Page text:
British firm Farrells has carved a large opening into the zinc-clad roof of its swimming pool complex in Hong Kong to offer outdoor bathers sea views.
The studio headed up by architect Terry Farrell designed the pool as part of the Kennedy Town Station development, which occupies the site of the former Kennedy Town Swimming Pool.
The new, distinctively shaped public pool now occupies a triangular site overlooking Victoria Harbour at the western end in Sai Wan on Hong Kong Island. It is intended to mark the entrance to Kennedy Town when approached by car or tram from the east.
The shell-like roof, which is covered in zinc panels, narrows from the widest part of the site to forms a tail at the narrower end, while the sides curve down around the upper floor of the building.
The low-lying form of the building aims to maintain the harbour views from the high-rise residential towers behind the pool.
The Kennedy Town Swimming Pool was completed in two stages. The first, which opened in May 2011, is at the widest end. A large hole in the roof opens the 50-metre lane pool and a leisure pool to the sky.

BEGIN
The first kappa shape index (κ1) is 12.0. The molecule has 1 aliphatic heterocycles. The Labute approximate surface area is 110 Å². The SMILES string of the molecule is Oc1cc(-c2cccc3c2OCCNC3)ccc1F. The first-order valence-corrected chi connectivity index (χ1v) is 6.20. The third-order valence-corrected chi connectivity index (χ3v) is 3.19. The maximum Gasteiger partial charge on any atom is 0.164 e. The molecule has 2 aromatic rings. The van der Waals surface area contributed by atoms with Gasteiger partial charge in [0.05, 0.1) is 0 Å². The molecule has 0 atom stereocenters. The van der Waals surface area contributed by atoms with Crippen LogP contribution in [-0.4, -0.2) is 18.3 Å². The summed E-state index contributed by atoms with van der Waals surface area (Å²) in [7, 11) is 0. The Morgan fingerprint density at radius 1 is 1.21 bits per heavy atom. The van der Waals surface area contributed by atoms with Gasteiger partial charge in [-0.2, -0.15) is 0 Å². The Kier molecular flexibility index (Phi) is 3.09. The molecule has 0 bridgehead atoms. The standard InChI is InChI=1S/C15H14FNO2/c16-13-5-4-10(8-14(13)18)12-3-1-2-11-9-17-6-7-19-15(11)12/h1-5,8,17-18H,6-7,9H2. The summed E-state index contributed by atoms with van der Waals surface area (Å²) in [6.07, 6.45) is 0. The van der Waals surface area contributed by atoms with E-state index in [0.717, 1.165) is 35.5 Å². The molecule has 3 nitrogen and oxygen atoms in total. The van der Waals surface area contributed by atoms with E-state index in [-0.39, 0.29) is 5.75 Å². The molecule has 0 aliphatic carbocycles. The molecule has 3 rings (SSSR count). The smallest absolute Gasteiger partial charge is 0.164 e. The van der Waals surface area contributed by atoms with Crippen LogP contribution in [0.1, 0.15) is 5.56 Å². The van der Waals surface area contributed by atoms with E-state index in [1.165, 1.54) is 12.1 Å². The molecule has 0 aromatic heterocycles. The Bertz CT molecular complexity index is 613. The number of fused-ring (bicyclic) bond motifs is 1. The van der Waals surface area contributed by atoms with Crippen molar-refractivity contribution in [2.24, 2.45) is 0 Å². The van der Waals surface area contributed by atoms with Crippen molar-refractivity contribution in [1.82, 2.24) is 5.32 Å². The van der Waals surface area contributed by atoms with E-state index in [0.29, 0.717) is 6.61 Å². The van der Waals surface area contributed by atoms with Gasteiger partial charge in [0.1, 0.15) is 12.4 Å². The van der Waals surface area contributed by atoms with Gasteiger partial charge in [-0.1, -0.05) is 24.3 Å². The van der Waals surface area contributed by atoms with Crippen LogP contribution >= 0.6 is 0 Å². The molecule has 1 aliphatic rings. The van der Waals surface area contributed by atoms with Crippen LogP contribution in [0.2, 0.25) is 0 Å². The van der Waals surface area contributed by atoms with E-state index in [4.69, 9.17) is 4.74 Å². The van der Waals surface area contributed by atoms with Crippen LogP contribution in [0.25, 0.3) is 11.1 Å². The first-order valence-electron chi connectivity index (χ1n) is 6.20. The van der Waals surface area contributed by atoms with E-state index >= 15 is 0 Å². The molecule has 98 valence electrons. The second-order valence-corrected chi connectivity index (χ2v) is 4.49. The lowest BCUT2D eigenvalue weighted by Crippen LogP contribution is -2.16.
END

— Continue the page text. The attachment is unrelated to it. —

The second phase, completed in February this year, adds two new indoor heated pools, measuring 50 and 25 metres in length, and a jacuzzi. These occupy the middle of the building, where a long window offers views to the harbour.
At the narrower end, the tail of the building forms a canopy above an open public space. A triangular set of louvres are cut into the roof to allow natural light to filter through.
Terry Farrell founded his own firm in 1980, which now has offices in London, Hong Kong and Shanghai.
Farrells is also currently working on several projects in China including two masterplans in Shenzhen’s Qianhai financial district and a 560-metre-high skyscraper in Jinan.
The post Farrells completes swimming pool with “shell-like” roof on Hong Kong seafront appeared first on Dezeen.